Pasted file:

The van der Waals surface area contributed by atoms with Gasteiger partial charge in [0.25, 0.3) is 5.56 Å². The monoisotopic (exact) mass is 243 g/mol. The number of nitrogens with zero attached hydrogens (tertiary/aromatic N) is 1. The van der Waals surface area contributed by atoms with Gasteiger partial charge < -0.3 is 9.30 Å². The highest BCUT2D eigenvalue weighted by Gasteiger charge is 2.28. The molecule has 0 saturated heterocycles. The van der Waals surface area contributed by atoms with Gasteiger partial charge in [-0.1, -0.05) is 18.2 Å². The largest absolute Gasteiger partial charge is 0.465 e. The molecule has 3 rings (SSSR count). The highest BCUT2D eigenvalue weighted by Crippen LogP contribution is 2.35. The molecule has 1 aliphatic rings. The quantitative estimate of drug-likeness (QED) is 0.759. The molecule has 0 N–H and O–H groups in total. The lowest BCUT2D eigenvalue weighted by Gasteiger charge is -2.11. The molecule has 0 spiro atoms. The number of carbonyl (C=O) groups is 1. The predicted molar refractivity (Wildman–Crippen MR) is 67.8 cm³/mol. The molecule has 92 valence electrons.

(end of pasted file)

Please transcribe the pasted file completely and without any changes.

The van der Waals surface area contributed by atoms with Gasteiger partial charge in [0.25, 0.3) is 5.56 Å². The monoisotopic (exact) mass is 243 g/mol. The number of nitrogens with zero attached hydrogens (tertiary/aromatic N) is 1. The van der Waals surface area contributed by atoms with Gasteiger partial charge < -0.3 is 9.30 Å². The highest BCUT2D eigenvalue weighted by Gasteiger charge is 2.28. The molecule has 0 saturated heterocycles. The van der Waals surface area contributed by atoms with Gasteiger partial charge in [-0.1, -0.05) is 18.2 Å². The largest absolute Gasteiger partial charge is 0.465 e. The molecule has 3 rings (SSSR count). The highest BCUT2D eigenvalue weighted by Crippen LogP contribution is 2.35. The molecule has 1 aliphatic rings. The quantitative estimate of drug-likeness (QED) is 0.759. The molecule has 0 N–H and O–H groups in total. The lowest BCUT2D eigenvalue weighted by Gasteiger charge is -2.11. The molecule has 0 spiro atoms. The number of carbonyl (C=O) groups is 1. The predicted molar refractivity (Wildman–Crippen MR) is 67.8 cm³/mol. The molecule has 92 valence electrons.